Fixing Cracks in the Driveway: A Cost Breakdown

Though it is strong, concrete has one major flaw: it cracks. If you have found yourself with a cracked driveway and don’t know what to do, you are not alone. Most driveways will crack with time, and if you do not have the money to replace the entire thing, there is always the option of fixing these cracks.

Fixing cracks in a concrete driveway cost an average of $2.00 per square foot to get it done professionally. If you choose to DIY it, expect to pay $10-$15 per bottle of concrete filler. For cracks that are too large to be filled, resurfacing is the way to go, costing only $2.25 per square foot.

These three options all have their own pros and cons, from price to difficulty to time, but they all serve a purpose. Find out exactly what type of crack repair fits your budget.

Professional Filling

If you are a bit skeptical about repairing the cracks in your driveway by yourself, that is no problem! That’s where the professionals come in.

A professional crack repair can be easily done on any crack that is 1/4 inch wide or less and under a few inches deep. Cracks that exceed 1/4 inch in width and are more than a few inches deep often indicate issues with the foundation of your driveway.

When done correctly, getting your cracks filled can keep them covered and stop them from expanding for 8-10 years. The length of time these repairs last can be lowered by external influences such as the weather, temperature, and amount of use your driveway sees.

The cost of getting a crack in your driveway repaired is an average of $150 per 18 square feet of cracked driveway. This price factors in the cost of repair per square foot, about $2.00, as well as the costs of cleaning, delivery, and labor.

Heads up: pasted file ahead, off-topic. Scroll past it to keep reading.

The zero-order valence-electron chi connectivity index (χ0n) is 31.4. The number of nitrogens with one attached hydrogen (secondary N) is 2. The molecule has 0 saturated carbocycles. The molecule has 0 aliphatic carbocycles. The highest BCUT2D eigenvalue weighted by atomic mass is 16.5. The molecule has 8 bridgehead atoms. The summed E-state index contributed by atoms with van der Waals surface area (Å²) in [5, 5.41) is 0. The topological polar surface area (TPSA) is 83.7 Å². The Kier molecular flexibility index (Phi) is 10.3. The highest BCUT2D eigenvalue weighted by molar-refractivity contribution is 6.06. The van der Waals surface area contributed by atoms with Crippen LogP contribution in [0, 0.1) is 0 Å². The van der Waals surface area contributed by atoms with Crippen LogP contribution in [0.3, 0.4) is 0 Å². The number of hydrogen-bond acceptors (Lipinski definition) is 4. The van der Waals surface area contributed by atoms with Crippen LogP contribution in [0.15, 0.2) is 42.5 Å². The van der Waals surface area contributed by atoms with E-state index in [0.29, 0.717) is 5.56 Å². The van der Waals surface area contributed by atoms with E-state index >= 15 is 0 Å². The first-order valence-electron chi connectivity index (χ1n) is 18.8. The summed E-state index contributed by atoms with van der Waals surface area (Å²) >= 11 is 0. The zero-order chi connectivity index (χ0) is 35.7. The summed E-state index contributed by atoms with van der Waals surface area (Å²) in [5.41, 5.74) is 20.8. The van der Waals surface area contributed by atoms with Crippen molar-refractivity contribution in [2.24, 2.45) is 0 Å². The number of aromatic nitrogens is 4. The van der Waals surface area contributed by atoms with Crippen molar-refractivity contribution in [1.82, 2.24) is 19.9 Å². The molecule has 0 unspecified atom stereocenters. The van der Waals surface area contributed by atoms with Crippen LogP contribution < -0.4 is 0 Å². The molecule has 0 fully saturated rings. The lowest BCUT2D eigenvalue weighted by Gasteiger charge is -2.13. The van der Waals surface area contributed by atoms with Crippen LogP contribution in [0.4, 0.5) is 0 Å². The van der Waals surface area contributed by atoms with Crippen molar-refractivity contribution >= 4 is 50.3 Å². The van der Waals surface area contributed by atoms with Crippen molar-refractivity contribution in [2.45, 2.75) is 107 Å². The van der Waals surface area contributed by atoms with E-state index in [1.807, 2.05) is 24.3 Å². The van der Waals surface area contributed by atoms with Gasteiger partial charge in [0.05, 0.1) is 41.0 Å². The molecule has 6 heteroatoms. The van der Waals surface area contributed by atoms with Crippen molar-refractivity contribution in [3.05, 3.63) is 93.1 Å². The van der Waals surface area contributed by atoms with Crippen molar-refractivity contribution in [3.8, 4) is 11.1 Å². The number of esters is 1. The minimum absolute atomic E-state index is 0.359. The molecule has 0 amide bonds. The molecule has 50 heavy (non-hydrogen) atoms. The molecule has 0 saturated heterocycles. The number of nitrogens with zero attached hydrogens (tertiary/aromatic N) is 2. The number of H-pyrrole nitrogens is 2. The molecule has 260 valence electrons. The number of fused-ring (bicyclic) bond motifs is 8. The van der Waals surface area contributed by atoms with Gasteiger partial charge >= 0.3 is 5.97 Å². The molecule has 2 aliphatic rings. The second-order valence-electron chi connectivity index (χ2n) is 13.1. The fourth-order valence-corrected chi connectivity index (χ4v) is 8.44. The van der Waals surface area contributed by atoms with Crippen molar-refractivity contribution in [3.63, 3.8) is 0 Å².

With all these factors combined, you can expect to pay about $8.00 per square foot of the driveway. It is hard to estimate a total cost because the number of square feet needed depends completely on how cracked your driveway is.

Thankfully, this project is not one that needs to be repeated often. If you take care of your patched driveway, it can last you up to 10 years.

Do It Yourself Crack Repair

Working with a concrete company is the best option for many projects concerning concrete, as it is not the easiest material to master, but this is not one of them. Repairing cracks in concrete DIY style is not a bad idea as long as you get the correct materials, do it the correct way, and take care of your space.

Unlike professional repairs, DIY repairs can be done on cracks larger than 1/4 inch wide and a few inches deep. The reason for this is that concrete companies have to follow both commercial and local building codes whereas DIY remodelers do not.

DIY repairs can be done using bottled crack filler or concrete patching kits.

For cracks that are 1/4 of an inch or smaller, products like UGL’s Masonry Crack Filler ($8.80 per tube on Amazon), Ardex’s 8+9 ($260 for a 3lb gallon+27 lb bag on Amazon) and Damtite’s Concrete Patch Super Repair ($22.50 for 7 lb bucket on Amazon) are often recommended.

These products all come with easy to follow instructions on their packaging, so you do not need to worry about being unsure of how to use them.